Story by Brian Berusch
Photos by Olivier Koning
It looks a little like the opening to a James Bond film: Two men click open black and silver titanium-coated cases—some as large as an upright bass, some the size of a laptop —as they maneuver around quickly and silently on a small powerboat anchored in a tranquil bay. Here in the waters off Waikiki, just beyond range of the shouting surf instructors and the beach bars piping out Jawaiian music, they fasten steel tubes together and prepare expensive-looking tech. Their mission: to map every nook and cranny on the ocean floor of one of the most photographed coastlines in the world to create images that no one has yet seen.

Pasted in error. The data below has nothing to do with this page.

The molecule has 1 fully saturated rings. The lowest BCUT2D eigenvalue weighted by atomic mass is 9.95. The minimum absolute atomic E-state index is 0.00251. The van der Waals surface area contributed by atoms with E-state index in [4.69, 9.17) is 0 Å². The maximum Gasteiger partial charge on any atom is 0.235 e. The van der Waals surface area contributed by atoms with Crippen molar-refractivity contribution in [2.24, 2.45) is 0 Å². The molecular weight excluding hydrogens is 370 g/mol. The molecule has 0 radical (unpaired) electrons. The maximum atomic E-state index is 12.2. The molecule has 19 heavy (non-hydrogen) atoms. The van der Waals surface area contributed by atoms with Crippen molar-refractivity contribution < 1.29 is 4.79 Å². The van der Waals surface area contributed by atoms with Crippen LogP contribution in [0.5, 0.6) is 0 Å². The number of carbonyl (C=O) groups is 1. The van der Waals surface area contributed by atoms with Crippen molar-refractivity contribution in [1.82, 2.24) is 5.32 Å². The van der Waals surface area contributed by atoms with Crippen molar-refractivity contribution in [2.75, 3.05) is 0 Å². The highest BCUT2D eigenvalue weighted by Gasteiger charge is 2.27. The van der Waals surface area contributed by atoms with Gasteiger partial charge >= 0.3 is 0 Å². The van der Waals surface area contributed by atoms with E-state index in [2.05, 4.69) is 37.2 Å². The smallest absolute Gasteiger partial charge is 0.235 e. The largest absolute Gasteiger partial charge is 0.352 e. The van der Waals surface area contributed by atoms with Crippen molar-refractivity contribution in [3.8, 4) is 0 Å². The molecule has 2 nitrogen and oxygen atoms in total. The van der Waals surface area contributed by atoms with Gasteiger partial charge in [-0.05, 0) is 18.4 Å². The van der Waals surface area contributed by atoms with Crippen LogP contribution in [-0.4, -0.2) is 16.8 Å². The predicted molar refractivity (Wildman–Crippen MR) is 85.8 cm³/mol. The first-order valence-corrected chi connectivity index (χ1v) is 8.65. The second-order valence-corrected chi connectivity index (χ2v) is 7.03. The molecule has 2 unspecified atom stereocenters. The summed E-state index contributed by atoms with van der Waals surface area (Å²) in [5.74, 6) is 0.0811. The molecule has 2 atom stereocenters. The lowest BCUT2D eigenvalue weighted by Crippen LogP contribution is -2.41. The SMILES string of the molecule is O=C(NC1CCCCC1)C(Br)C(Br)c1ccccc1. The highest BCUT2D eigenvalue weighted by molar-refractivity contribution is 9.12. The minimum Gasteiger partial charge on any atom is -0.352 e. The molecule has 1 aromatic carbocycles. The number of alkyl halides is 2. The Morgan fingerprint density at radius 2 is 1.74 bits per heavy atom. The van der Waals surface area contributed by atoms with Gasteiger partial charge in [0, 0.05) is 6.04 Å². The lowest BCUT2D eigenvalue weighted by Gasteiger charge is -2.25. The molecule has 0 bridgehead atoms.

They’ve already had success using their skills to create arresting underwater/ above-water composite images of San Francisco Bay and Lake Tahoe. Their images hit at our natural urge to see the unseen, to know what’s “down there.” Seeing the rippling underwater dunes sweeping away from Alcatraz Island or the precipitous, ghostly cliffs extending below the surface at Tahoe’s Rubicon Bay offers a new perspective, a literal “through the looking-glass” experience. Now Chris Hill and Brent von Twistern are hoping to bring some of that visual magic to the sub-scapes of Hawai‘i.